After Willy's death, do Biff's remarks show that he understands his father?

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In the last part of Arthur Miller's play Death of a Salesman, aptly titled "Requiem", we see the Loman family coming to a series of realizations that they were perhaps too scared to make while Willy was alive.

The first realization is that nobody goes to Willy's funeral with the exception of Charley, as expected. This is a shock to the family considering the grandiose persona that Willy projected to the world as a well-liked and popular salesman.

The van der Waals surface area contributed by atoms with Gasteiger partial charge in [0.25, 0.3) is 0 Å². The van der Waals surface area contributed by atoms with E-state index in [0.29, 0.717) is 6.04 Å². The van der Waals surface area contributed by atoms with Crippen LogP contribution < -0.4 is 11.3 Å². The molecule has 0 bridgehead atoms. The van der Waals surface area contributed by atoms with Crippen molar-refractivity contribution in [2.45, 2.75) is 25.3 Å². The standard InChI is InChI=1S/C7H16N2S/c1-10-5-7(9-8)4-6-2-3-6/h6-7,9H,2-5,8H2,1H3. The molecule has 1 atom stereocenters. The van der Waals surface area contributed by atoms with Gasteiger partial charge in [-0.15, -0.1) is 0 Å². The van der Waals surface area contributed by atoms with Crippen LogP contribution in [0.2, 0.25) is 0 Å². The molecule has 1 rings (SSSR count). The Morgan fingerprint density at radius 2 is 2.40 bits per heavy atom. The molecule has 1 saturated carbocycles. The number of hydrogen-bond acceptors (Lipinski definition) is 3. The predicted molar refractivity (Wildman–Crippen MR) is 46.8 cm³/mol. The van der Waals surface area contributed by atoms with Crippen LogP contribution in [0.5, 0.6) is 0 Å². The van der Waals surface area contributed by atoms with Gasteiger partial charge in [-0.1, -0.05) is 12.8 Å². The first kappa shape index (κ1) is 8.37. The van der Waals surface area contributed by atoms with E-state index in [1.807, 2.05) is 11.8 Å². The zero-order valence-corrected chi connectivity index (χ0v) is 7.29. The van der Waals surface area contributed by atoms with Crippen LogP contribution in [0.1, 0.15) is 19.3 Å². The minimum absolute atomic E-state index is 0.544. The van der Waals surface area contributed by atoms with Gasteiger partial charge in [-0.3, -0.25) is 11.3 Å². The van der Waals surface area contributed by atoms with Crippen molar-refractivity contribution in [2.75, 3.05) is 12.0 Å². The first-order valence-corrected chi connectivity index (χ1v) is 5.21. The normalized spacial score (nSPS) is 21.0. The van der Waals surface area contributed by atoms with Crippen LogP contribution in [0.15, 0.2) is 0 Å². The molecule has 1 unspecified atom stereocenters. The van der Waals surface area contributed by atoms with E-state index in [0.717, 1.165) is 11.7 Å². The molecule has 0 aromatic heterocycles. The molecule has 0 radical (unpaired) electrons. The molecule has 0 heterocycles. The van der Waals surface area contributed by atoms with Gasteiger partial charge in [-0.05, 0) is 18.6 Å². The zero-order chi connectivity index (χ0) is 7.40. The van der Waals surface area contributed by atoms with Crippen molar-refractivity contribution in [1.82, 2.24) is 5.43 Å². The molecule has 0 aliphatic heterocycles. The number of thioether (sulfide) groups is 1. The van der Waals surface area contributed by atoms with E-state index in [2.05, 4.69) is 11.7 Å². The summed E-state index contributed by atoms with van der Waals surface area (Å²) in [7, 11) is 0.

The second realization is that Willy dies out of desperation. He wants to leave his children some form of legacy. Deprived of any other resource, Willy kills himself to leave his sons his life insurance so that they can pursue their dreams. This is clearly...

(The entire section contains 386 words.)

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